African Kitchen Party – RJ.

Bridal Shower/Kitchen Party.

African Kitchen Party 107

Ruth’s bridal shower/African kitchen party. I’ve been looking forward to this event for a while now.

Ever since I took this booking I knew what was coming.

I photographed Ruth’s sister’s kitchen party and wedding a few years ago.

These events are so much fun, filled with vibrant colours and sounds as well as being rich with tradition.

A pleasure to be invited along to share the day with such a lovely couple.

The wedding is in a couple of days and I’m really excited to be part of it. 

Bryan is AMAZING, we can not stress this enough.

He is not only professional, but he is also a genuinely caring person and will always put his client’s needs first.
Ruth & John.
Kitchen Party – Carnforth.

African Kitchen Party Gallery.

As a wedding photographer, I find it fascinating to experience many different traditions and the differences in cultures. I feel very lucky that I get to work alongside so many lovely people on some of the happiest days of their lives and this African kitchen party was a real treat. 

You can see Ruth’s sisters African Kitchen Party here >> or her Wedding here>>

History of the Zambian/African kitchen party.

Oke, so let us start with the beginning: what is a Kitchen Party all about? Here, a Kitchen Party is a Zambian bridal shower.

We actually thought it was an original Zambian tradition, but its origins are apparently found in the Western culture. From 1924 till 1964 Zambia was a colony of Great Britain.

After Zambia became independent they absorbed the Kitchen Party as a new wedding ritual in the Zambian culture. Before the independence, bridal showers were not performed by the Zambians. Originally the Kitchen Party was called a ‘Kitchen Tea Party.

The party helped the bride-to-be with gathering her new kitchen items. Only female guests are invited to the party and as no alcohol was served, the ladies enjoyed their tea. Prior to the ceremony, a committee is making sure to gather all the needed kitchen supplies and every guest donates some money for it.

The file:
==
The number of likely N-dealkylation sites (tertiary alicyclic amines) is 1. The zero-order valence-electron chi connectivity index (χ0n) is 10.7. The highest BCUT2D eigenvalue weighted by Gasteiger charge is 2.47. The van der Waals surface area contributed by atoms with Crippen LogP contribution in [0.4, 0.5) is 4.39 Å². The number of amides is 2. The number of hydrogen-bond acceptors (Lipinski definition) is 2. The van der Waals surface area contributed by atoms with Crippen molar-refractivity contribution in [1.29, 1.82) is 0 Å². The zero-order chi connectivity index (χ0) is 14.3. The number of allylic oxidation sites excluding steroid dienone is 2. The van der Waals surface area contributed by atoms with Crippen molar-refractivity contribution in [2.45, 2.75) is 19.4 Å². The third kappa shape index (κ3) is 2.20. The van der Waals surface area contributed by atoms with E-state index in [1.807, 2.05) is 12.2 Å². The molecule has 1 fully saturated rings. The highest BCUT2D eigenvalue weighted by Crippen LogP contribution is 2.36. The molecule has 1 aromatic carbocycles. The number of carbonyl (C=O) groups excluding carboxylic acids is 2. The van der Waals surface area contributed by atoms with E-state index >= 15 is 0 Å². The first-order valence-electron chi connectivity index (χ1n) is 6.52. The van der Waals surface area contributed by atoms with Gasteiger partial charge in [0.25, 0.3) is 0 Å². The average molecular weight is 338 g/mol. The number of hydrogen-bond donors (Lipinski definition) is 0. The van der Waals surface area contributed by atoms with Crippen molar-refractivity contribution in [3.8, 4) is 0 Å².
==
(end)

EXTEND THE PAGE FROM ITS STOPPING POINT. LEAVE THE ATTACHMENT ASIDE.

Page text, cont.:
Rituals During a kitchen Party.

Besides the tradition of giving kitchen supplies as a gift, the concept of the original Kitchen Tea Party changed to a real Zambian version.

The bride-to-be has to stay in a secluded room for a while and will join the party later. During her stay in the secluded room, she will be accompanied by older (only married) women.

The women will teach her about how to have a happy marriage, sexual aspects and how to behave like a wife. After the bride-to-be is fully prepared for the marriage lessons of the other women, she will join the party.

She will enter the room covered by a chitenge (a patterned cloth) and be guided by the committee of the party (mostly family members or close friends) to a special place for her.

Once the bride-to-be is seated, the only part of the event where men are allowed can start. The Groom will enter the room, guided by other men. This is basically to show everyone who the groom is, and it is also a way of showing: this is my man and from now on he is taken.

Some parts of the tradition are a bit commercialised nowadays. For example, the bride-to-be has to stay covered, while the men are entering the room.

The presenter of the Kitchen Party will make sure that the men are giving money to the bride. Once that is done, the bride-to-be can finally show her face.

And then sometimes the Groom will be surprised to find out, it was not his bride, but another woman.

The men have to leave the room again, and the real bride will quickly enter.

After this, the men need to re-do the introduction (including the money ritual), but now for the real bride-to-be. Haha women are smart, aren’t they?

After her face is revealed, she needs to look at the ground during practising some of the traditions. This is basically a sign of respect for her husband-to-be.

Preparations for the guests.

So how do you prepare yourself for attending the party in style? Oke, we have a confession to make: almost all of our travel clothes are black and a bit wore out.

Stress, what should we wear? Luckily we know Kabaso, the fashion designer behind the brand Nkanda Yatu. He quickly did some measurements and we went to a local fabric store for our own chitenge.

He is truly amazing, we could show him any type of dress that we would like to wear.

After we bought the fabrics and choose a dress, he started designing and already surprised us with amazing dresses the next day!

So preparation number 1: make sure you have a colourful dress to wear.

Always check if there is a colour or dress code. The bride-to-be sometimes will choose a certain colour theme for the party.

Preparation 2: is to make sure you have enough cash with you. As you can see in our video, the tradition is to give some cash to the women who are dancing to the beat of the percussions.

Preparation 3: get ready for some dancing!!! If the music alone will not be enough to start dancing, the women at the party will make sure you will.

Information is supplied by

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